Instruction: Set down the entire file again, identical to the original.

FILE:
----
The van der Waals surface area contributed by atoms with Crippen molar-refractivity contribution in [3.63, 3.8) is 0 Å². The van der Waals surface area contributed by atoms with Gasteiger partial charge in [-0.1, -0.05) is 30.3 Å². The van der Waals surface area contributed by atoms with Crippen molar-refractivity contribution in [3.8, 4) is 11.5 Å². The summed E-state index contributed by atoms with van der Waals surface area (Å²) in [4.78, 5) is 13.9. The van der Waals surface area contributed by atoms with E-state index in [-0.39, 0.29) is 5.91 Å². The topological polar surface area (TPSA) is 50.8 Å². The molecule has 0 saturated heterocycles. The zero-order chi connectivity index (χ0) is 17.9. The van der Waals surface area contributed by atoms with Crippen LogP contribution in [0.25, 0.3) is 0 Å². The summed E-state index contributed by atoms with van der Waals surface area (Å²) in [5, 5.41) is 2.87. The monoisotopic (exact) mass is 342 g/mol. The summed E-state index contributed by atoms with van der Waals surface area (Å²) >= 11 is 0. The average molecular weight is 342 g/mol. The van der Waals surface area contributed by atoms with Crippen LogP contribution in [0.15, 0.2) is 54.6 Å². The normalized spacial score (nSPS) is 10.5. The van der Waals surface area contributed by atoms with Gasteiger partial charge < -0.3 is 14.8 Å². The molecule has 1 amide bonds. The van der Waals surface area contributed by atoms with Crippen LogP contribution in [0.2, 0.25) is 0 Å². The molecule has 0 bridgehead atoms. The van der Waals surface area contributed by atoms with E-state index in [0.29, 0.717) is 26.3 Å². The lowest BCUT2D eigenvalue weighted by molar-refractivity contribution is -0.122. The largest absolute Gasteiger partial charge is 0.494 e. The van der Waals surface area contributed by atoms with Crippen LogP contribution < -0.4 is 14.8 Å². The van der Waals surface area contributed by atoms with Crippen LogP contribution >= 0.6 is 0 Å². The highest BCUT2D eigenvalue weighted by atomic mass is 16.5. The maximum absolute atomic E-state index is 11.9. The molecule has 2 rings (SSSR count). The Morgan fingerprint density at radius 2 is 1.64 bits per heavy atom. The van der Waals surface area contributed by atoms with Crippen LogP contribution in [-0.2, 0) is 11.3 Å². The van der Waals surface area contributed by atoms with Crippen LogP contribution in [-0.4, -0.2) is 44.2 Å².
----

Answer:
The van der Waals surface area contributed by atoms with Crippen molar-refractivity contribution in [3.63, 3.8) is 0 Å². The van der Waals surface area contributed by atoms with Gasteiger partial charge in [-0.1, -0.05) is 30.3 Å². The van der Waals surface area contributed by atoms with Crippen molar-refractivity contribution in [3.8, 4) is 11.5 Å². The summed E-state index contributed by atoms with van der Waals surface area (Å²) in [4.78, 5) is 13.9. The van der Waals surface area contributed by atoms with E-state index in [-0.39, 0.29) is 5.91 Å². The topological polar surface area (TPSA) is 50.8 Å². The molecule has 0 saturated heterocycles. The zero-order chi connectivity index (χ0) is 17.9. The van der Waals surface area contributed by atoms with Crippen LogP contribution in [0.25, 0.3) is 0 Å². The summed E-state index contributed by atoms with van der Waals surface area (Å²) in [5, 5.41) is 2.87. The monoisotopic (exact) mass is 342 g/mol. The summed E-state index contributed by atoms with van der Waals surface area (Å²) >= 11 is 0. The average molecular weight is 342 g/mol. The van der Waals surface area contributed by atoms with Crippen LogP contribution in [0.15, 0.2) is 54.6 Å². The normalized spacial score (nSPS) is 10.5. The van der Waals surface area contributed by atoms with Gasteiger partial charge < -0.3 is 14.8 Å². The molecule has 1 amide bonds. The van der Waals surface area contributed by atoms with Crippen LogP contribution in [0.2, 0.25) is 0 Å². The molecule has 0 bridgehead atoms. The van der Waals surface area contributed by atoms with E-state index in [0.29, 0.717) is 26.3 Å². The lowest BCUT2D eigenvalue weighted by molar-refractivity contribution is -0.122. The largest absolute Gasteiger partial charge is 0.494 e. The van der Waals surface area contributed by atoms with Crippen LogP contribution < -0.4 is 14.8 Å². The van der Waals surface area contributed by atoms with Crippen LogP contribution >= 0.6 is 0 Å². The highest BCUT2D eigenvalue weighted by atomic mass is 16.5. The maximum absolute atomic E-state index is 11.9. The molecule has 2 rings (SSSR count). The Morgan fingerprint density at radius 2 is 1.64 bits per heavy atom. The van der Waals surface area contributed by atoms with Crippen LogP contribution in [-0.2, 0) is 11.3 Å². The van der Waals surface area contributed by atoms with Crippen LogP contribution in [-0.4, -0.2) is 44.2 Å².